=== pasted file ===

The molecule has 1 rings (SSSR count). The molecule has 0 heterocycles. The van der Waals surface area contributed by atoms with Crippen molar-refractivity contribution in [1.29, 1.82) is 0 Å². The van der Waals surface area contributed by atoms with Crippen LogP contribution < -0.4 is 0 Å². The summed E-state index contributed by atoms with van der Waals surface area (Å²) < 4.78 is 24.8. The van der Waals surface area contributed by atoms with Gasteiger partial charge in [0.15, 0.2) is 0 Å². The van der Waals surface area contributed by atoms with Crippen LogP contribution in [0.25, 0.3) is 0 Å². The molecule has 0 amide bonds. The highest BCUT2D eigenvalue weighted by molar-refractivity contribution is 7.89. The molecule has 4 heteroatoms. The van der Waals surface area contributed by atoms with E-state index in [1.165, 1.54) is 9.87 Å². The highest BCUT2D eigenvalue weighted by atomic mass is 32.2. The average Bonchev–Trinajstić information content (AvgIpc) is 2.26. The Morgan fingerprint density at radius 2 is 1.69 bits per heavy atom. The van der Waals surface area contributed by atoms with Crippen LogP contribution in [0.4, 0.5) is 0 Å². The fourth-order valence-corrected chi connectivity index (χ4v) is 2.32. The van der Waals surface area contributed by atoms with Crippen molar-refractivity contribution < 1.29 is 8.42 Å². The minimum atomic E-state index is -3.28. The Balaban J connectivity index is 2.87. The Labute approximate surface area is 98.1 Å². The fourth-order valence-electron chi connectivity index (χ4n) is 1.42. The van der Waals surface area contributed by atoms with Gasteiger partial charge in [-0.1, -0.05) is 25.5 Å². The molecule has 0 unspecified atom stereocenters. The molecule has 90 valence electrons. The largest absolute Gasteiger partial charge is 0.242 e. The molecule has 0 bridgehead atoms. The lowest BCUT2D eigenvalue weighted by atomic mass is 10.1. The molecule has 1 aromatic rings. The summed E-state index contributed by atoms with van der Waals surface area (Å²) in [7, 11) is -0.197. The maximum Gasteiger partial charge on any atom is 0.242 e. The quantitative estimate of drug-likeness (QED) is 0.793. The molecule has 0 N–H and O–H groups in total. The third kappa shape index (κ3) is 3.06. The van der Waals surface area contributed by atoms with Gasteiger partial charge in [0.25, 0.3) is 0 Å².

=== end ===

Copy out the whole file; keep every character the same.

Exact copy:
The molecule has 1 rings (SSSR count). The molecule has 0 heterocycles. The van der Waals surface area contributed by atoms with Crippen molar-refractivity contribution in [1.29, 1.82) is 0 Å². The van der Waals surface area contributed by atoms with Crippen LogP contribution < -0.4 is 0 Å². The summed E-state index contributed by atoms with van der Waals surface area (Å²) < 4.78 is 24.8. The van der Waals surface area contributed by atoms with Gasteiger partial charge in [0.15, 0.2) is 0 Å². The van der Waals surface area contributed by atoms with Crippen LogP contribution in [0.25, 0.3) is 0 Å². The molecule has 0 amide bonds. The highest BCUT2D eigenvalue weighted by molar-refractivity contribution is 7.89. The molecule has 4 heteroatoms. The van der Waals surface area contributed by atoms with E-state index in [1.165, 1.54) is 9.87 Å². The highest BCUT2D eigenvalue weighted by atomic mass is 32.2. The average Bonchev–Trinajstić information content (AvgIpc) is 2.26. The Morgan fingerprint density at radius 2 is 1.69 bits per heavy atom. The van der Waals surface area contributed by atoms with Crippen LogP contribution in [0.4, 0.5) is 0 Å². The fourth-order valence-corrected chi connectivity index (χ4v) is 2.32. The van der Waals surface area contributed by atoms with Crippen molar-refractivity contribution < 1.29 is 8.42 Å². The minimum atomic E-state index is -3.28. The Balaban J connectivity index is 2.87. The Labute approximate surface area is 98.1 Å². The fourth-order valence-electron chi connectivity index (χ4n) is 1.42. The van der Waals surface area contributed by atoms with Gasteiger partial charge in [-0.1, -0.05) is 25.5 Å². The molecule has 0 unspecified atom stereocenters. The molecule has 90 valence electrons. The largest absolute Gasteiger partial charge is 0.242 e. The molecule has 0 bridgehead atoms. The lowest BCUT2D eigenvalue weighted by atomic mass is 10.1. The molecule has 1 aromatic rings. The summed E-state index contributed by atoms with van der Waals surface area (Å²) in [7, 11) is -0.197. The maximum Gasteiger partial charge on any atom is 0.242 e. The quantitative estimate of drug-likeness (QED) is 0.793. The molecule has 0 N–H and O–H groups in total. The third kappa shape index (κ3) is 3.06. The van der Waals surface area contributed by atoms with Gasteiger partial charge in [0.25, 0.3) is 0 Å².